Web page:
Funny test, but NTFS-3g should be restested with 1.913, released on September 13, 2007. Speed was increased dramatically - especially on fragmented partitions.
What about the cpu usage? The last thing I remember is, that reiserfs was the overall fastest but also the most CPU consuming file system.
reiser4 has too many problems in long term use. Also when you install grub into that partition you can get into real trouble...
Some of you might be interested in this short article I found a while ago while peeping through btrfs' mailing lists:
It's a fairly recent comparison of most emerging (and old too) Linux filesystems. Bear in mind that some of them have made a lot of progress since then, particularly btrfs, at least according to the mailing lists.
I'm a little bit confused...
I had always thougt, reiser4 was unstable.
And I really need a stable FS, a stable Hardware, I have enough trouble with unstable Software, I want to concentrate on other Tings.
But of course I would like to see the reiser4 FS in the Linux kernel. But not if I'd have to loose stability, performance in other parts of the OS and much time.
IMHO, reiser4 suffers from the lack of a group of committed developers. I know at least one guy from Namesys kept working on it, but progress has been slow. I think it will get merged to mainline someday, just don't expect that to happen soon.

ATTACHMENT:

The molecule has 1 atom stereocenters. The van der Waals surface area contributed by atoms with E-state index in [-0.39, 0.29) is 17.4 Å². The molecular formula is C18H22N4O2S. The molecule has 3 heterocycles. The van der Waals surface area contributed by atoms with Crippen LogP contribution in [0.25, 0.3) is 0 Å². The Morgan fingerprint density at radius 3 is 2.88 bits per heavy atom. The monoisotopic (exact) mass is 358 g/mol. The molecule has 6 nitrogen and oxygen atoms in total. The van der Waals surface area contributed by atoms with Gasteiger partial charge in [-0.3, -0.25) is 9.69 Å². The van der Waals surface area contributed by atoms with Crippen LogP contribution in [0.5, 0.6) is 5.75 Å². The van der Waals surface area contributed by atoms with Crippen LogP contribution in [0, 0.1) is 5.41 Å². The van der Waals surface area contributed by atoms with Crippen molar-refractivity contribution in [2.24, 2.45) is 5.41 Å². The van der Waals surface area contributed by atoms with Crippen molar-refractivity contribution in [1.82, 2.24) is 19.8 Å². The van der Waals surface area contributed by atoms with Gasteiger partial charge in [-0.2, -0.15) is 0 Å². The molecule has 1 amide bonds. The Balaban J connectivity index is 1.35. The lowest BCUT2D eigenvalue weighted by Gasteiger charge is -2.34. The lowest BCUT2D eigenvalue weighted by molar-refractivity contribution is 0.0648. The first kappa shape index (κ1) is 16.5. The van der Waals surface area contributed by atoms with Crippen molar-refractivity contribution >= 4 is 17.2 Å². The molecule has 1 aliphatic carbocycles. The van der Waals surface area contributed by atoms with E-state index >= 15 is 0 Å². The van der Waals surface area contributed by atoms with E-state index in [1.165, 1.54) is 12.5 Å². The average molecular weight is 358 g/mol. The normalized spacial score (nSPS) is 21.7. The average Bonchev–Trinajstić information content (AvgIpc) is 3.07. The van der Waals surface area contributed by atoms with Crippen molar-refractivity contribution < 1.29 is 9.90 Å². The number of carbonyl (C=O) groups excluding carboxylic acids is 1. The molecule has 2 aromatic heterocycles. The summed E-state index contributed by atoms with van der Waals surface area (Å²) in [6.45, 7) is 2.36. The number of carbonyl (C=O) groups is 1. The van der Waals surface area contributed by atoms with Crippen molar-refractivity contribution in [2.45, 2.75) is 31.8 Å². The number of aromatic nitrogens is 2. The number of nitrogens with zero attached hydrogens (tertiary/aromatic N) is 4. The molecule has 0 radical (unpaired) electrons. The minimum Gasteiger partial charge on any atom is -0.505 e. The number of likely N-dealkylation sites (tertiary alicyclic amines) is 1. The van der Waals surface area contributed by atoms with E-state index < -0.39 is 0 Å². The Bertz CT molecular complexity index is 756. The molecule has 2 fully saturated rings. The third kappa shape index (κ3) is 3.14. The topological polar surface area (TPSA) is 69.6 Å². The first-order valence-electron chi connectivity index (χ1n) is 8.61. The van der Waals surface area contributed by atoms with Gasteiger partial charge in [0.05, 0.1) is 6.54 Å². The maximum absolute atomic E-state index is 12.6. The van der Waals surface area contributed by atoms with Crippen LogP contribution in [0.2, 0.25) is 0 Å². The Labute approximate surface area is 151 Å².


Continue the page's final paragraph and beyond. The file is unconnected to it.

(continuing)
Originally Posted by Lykos
If you want stability, pick any of the other filesystems according to your needs. There's no be-all and end-all solution when talking about filesystems. At least not now.
Hans Reiser And His Filesystems.
I would strongly recommend against using reiser4 for real world use. I tried it and after several weeks it ate my filesystem and I was never able to recover data. Fortunately, that was on an experimental non-critical system.
Also note that in several benchmarks it is the only filesystem to crash and fail to complete the benchmark. For instance, from here:
"The first attempt with reiser4 ended rather unhappily with a crash part way through the testing which killed the filesystem."
Which matches my personal experience wherein I found it very unstable.
I think there is potential to this filesystem, but it simply is not stable enough for production or desktop use at the moment. I think it's fine to play with on a non-critical experimental system, but based on my experience with it, I would urge caution if a stable FS is required.
Yes, the Reiser4 filesystem has been deliberately sabotaged on occasions. If you use one of Morton's older patches, you are likely to run into trouble,...
See, the Linux Kernel SABOTEURS @
Last edited by Jade; 11-22-2008 at 11:49 PM.